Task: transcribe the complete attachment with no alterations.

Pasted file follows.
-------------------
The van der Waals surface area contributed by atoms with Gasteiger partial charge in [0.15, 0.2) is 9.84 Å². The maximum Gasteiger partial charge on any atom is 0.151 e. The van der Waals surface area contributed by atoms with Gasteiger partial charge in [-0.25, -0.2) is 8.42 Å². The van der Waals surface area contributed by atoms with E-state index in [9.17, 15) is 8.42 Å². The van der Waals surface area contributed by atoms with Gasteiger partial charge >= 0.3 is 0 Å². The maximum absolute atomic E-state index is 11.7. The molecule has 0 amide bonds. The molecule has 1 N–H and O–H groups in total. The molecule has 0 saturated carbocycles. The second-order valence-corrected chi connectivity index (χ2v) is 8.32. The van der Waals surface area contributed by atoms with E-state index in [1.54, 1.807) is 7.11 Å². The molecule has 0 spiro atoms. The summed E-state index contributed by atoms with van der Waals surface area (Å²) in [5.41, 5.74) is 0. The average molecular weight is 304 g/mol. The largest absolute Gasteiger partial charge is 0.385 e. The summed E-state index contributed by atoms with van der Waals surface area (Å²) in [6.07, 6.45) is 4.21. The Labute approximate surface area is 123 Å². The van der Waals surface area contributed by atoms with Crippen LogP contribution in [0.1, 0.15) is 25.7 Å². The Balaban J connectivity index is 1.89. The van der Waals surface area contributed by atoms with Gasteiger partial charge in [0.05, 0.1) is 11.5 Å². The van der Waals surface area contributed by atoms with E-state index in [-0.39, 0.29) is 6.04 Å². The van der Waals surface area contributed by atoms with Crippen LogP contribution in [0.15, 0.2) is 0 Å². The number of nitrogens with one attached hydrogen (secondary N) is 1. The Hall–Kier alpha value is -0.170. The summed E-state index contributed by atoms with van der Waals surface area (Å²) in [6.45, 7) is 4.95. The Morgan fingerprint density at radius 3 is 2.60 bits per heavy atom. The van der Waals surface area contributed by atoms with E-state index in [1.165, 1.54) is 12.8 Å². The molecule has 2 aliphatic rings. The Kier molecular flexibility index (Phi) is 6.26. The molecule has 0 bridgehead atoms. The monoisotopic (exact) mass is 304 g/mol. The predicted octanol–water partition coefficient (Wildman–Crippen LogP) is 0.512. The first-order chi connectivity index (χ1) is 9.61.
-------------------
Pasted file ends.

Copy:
The van der Waals surface area contributed by atoms with Gasteiger partial charge in [0.15, 0.2) is 9.84 Å². The maximum Gasteiger partial charge on any atom is 0.151 e. The van der Waals surface area contributed by atoms with Gasteiger partial charge in [-0.25, -0.2) is 8.42 Å². The van der Waals surface area contributed by atoms with E-state index in [9.17, 15) is 8.42 Å². The van der Waals surface area contributed by atoms with Gasteiger partial charge >= 0.3 is 0 Å². The maximum absolute atomic E-state index is 11.7. The molecule has 0 amide bonds. The molecule has 1 N–H and O–H groups in total. The molecule has 0 saturated carbocycles. The second-order valence-corrected chi connectivity index (χ2v) is 8.32. The van der Waals surface area contributed by atoms with E-state index in [1.54, 1.807) is 7.11 Å². The molecule has 0 spiro atoms. The summed E-state index contributed by atoms with van der Waals surface area (Å²) in [5.41, 5.74) is 0. The average molecular weight is 304 g/mol. The largest absolute Gasteiger partial charge is 0.385 e. The summed E-state index contributed by atoms with van der Waals surface area (Å²) in [6.07, 6.45) is 4.21. The Labute approximate surface area is 123 Å². The van der Waals surface area contributed by atoms with Crippen LogP contribution in [0.1, 0.15) is 25.7 Å². The Balaban J connectivity index is 1.89. The van der Waals surface area contributed by atoms with Gasteiger partial charge in [0.05, 0.1) is 11.5 Å². The van der Waals surface area contributed by atoms with E-state index in [-0.39, 0.29) is 6.04 Å². The van der Waals surface area contributed by atoms with Crippen LogP contribution in [0.15, 0.2) is 0 Å². The number of nitrogens with one attached hydrogen (secondary N) is 1. The Hall–Kier alpha value is -0.170. The summed E-state index contributed by atoms with van der Waals surface area (Å²) in [6.45, 7) is 4.95. The Morgan fingerprint density at radius 3 is 2.60 bits per heavy atom. The van der Waals surface area contributed by atoms with E-state index in [1.165, 1.54) is 12.8 Å². The molecule has 2 aliphatic rings. The Kier molecular flexibility index (Phi) is 6.26. The molecule has 0 bridgehead atoms. The monoisotopic (exact) mass is 304 g/mol. The predicted octanol–water partition coefficient (Wildman–Crippen LogP) is 0.512. The first-order chi connectivity index (χ1) is 9.61.